Digging into the past for 40 years

March 28 2019
Digging into the past for 40 years

METAL detectorists who started their own society to uncover the area’s underground history are celebrating 40 years of discoveries.

The Severnvale Historical Research and Detecting Society, known as SHRADS, aims to use the buried items members find to increase our understanding of historical events.

The society has uncovered items from pre-history, such as flints, and many items from Roman and medieval times. Anything over 300 years old is logged on a national database. Several musket balls found indicate historic hunting, as well as conflicts that have occurred. It’s known that several Civil War skirmishes took place in the area, and when the finds are mapped, it shows where these events took place.

Members of the group have also found items from far more recent history.

Chairman Nick Keeler said: “One of my more interesting finds was a silver christening bracelet, which I found near Charfield. Inside was inscribed the name of the recipient and, through a local appeal, I managed to track down the owner and reunite her with the bracelet. She had lost it some 40 years earlier, whilst playing in the field where I found it.”

The society started out in 1979 on the Berkeley estate, with support from its farmers, but it now covers a larger area, with both farmers and landowners giving permission for members to search their land. It’s rare for a find to be of major historical importance or to be worth a lot of money, but if it is then the farmer and landowner get an equal share with the finder.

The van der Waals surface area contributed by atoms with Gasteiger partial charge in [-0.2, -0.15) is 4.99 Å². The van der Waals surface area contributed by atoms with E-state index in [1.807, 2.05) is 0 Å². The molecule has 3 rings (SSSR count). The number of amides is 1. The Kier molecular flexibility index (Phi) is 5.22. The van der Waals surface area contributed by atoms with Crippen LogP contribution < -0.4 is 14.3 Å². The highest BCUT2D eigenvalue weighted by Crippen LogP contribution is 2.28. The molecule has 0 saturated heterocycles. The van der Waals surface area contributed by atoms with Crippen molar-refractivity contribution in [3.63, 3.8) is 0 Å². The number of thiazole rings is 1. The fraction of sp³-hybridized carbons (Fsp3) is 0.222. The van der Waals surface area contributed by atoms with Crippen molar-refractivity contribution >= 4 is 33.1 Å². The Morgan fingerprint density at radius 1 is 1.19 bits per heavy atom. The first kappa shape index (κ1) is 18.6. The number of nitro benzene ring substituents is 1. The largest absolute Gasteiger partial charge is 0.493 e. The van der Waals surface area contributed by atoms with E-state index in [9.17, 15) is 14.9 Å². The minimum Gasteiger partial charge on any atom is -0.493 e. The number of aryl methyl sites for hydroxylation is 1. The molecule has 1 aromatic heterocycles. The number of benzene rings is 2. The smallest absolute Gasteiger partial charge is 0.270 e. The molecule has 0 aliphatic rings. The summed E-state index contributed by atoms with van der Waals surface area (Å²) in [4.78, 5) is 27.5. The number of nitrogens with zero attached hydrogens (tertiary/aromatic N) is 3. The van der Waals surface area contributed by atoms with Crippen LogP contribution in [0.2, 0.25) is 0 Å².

The group can be seen out detecting most Sundays in nearby villages.

Nick said: “Not only does metal detecting add to the local history of the Severn Vale but it also gives members an opportunity to exercise, reduce stress, spend time in the countryside and engage in social events. The hobby also allows us to connect with people.”

SHRADS also supports local charities, raising over £2,800 for St Peter’s Hospice, as well as making donations to the Great Western Air Ambulance and the Royal Agricultural Benevolent Society (RABI).

For more information go to www.shrads.org.uk.